For that second day, even with its tribulations, I was in a good mood. Or, more accurately: for the most part, I was in a good mood. The day started cool, overcast with cloud cover high above even the Himals, and the ridge out of Ghorepani had a soft, welcome breeze from the north. Indeed, other than the climb out, the first three hours were a clean downhill path through the twisting trunks of rhododendron trees blooming pink and red, and then alongside the waters of a gurgling, growing Himalayan stream of huge boulders of striated granite and glacial shist.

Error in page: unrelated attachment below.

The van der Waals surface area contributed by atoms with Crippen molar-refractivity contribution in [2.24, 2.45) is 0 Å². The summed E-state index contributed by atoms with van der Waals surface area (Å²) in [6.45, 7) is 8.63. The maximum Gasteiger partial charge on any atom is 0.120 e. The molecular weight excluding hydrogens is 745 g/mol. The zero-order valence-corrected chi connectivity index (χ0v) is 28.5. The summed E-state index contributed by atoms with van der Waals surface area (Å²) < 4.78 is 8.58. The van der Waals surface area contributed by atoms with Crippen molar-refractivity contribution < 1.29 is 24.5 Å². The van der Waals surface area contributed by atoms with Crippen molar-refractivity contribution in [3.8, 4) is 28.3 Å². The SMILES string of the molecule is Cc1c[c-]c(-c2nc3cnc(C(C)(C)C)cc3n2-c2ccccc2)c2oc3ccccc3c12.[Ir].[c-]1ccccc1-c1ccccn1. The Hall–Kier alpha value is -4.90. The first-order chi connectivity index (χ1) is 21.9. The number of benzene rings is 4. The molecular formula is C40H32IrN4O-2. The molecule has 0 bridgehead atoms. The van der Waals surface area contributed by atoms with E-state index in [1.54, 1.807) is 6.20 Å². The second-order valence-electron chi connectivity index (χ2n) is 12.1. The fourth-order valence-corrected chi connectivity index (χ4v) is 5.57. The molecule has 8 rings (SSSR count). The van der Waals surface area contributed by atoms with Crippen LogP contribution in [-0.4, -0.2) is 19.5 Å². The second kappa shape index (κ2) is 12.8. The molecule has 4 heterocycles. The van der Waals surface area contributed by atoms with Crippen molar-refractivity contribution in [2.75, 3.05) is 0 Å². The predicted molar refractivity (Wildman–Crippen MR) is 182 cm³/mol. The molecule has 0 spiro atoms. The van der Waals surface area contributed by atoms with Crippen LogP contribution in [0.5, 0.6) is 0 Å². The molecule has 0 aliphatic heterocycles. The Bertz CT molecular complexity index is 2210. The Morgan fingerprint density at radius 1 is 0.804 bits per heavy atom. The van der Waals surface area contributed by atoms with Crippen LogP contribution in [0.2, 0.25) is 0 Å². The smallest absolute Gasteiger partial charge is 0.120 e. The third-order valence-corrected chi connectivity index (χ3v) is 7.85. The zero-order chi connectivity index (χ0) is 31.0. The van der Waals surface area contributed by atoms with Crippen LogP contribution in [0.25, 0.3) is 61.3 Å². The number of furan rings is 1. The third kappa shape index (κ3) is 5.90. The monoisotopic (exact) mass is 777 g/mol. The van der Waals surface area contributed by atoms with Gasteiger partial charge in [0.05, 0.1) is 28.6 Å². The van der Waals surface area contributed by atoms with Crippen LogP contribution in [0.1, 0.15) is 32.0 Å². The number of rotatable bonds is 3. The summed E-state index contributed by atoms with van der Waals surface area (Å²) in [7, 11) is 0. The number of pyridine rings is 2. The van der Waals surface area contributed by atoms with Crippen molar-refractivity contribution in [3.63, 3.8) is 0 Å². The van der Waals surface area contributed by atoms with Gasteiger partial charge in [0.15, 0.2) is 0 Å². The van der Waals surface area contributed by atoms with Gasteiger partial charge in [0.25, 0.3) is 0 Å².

Two times, however, I was again angry at little, or nothing other than Nepal itself. The first, just a few minutes after a hill blocked the pickup-stick pile of homes and guest houses of Ghorepani from view, came at more or less a five-way trail junction, totally unsigned. The irregular dirt-covered stone steps I had been climbing paused for a dry and eroded streambed, then six feet higher continued again to the right; just before the steps swung to the right again high above, an unlikely trail covered by fallen leaves and discarded and discolored rhododendron blooms branched away to a wash opposite the steps. Back at the first intersection, a hard-packed, smoothed dirt trail branched left, then split again into two equally likely paths. Three good choices, then, a poor choice, and the way I came. I went right, following the stairs, though this was only a marginally more likely path than that to the left. For all my indecision—and severe annoyance at so much as posting a simple sign—the paths met later, near the crest of the hill.